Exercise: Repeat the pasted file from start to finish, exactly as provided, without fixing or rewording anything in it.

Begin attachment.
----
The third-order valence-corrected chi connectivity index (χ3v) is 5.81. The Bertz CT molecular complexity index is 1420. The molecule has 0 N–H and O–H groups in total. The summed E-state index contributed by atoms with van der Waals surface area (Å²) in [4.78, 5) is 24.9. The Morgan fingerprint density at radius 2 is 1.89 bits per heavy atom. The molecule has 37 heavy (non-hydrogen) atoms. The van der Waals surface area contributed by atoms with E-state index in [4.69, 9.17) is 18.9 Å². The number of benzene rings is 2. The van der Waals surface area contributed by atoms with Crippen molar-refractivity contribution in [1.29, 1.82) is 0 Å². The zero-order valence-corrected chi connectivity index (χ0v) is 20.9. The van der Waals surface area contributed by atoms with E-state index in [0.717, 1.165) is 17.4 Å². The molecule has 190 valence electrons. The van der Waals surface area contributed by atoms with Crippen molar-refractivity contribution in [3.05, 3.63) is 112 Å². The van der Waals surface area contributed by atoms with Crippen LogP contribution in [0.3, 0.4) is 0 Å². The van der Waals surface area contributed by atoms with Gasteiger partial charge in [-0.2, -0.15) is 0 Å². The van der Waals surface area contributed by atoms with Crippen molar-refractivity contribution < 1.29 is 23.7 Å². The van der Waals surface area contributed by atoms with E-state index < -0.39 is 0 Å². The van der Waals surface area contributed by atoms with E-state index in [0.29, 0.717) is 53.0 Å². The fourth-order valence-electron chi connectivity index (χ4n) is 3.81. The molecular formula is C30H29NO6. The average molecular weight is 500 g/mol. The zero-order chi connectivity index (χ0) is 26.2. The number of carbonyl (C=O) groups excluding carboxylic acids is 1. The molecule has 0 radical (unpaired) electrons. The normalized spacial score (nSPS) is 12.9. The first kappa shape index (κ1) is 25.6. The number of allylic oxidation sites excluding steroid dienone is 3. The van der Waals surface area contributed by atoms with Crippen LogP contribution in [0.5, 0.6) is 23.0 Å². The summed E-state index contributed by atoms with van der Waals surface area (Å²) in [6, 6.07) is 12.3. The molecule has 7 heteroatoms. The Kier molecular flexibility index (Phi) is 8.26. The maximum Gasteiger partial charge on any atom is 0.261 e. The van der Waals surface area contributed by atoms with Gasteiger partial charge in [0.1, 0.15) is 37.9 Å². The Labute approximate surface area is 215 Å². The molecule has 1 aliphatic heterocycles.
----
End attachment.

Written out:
The third-order valence-corrected chi connectivity index (χ3v) is 5.81. The Bertz CT molecular complexity index is 1420. The molecule has 0 N–H and O–H groups in total. The summed E-state index contributed by atoms with van der Waals surface area (Å²) in [4.78, 5) is 24.9. The Morgan fingerprint density at radius 2 is 1.89 bits per heavy atom. The molecule has 37 heavy (non-hydrogen) atoms. The van der Waals surface area contributed by atoms with E-state index in [4.69, 9.17) is 18.9 Å². The number of benzene rings is 2. The van der Waals surface area contributed by atoms with Crippen molar-refractivity contribution in [1.29, 1.82) is 0 Å². The zero-order valence-corrected chi connectivity index (χ0v) is 20.9. The van der Waals surface area contributed by atoms with E-state index in [0.717, 1.165) is 17.4 Å². The molecule has 190 valence electrons. The van der Waals surface area contributed by atoms with Crippen molar-refractivity contribution in [3.05, 3.63) is 112 Å². The van der Waals surface area contributed by atoms with Crippen LogP contribution in [0.3, 0.4) is 0 Å². The van der Waals surface area contributed by atoms with Gasteiger partial charge in [-0.2, -0.15) is 0 Å². The van der Waals surface area contributed by atoms with Crippen molar-refractivity contribution < 1.29 is 23.7 Å². The van der Waals surface area contributed by atoms with E-state index < -0.39 is 0 Å². The van der Waals surface area contributed by atoms with E-state index in [0.29, 0.717) is 53.0 Å². The fourth-order valence-electron chi connectivity index (χ4n) is 3.81. The molecular formula is C30H29NO6. The average molecular weight is 500 g/mol. The zero-order chi connectivity index (χ0) is 26.2. The number of carbonyl (C=O) groups excluding carboxylic acids is 1. The molecule has 0 radical (unpaired) electrons. The normalized spacial score (nSPS) is 12.9. The first kappa shape index (κ1) is 25.6. The number of allylic oxidation sites excluding steroid dienone is 3. The van der Waals surface area contributed by atoms with Crippen LogP contribution in [0.5, 0.6) is 23.0 Å². The summed E-state index contributed by atoms with van der Waals surface area (Å²) in [6, 6.07) is 12.3. The molecule has 7 heteroatoms. The Kier molecular flexibility index (Phi) is 8.26. The maximum Gasteiger partial charge on any atom is 0.261 e. The van der Waals surface area contributed by atoms with Gasteiger partial charge in [0.1, 0.15) is 37.9 Å². The Labute approximate surface area is 215 Å². The molecule has 1 aliphatic heterocycles.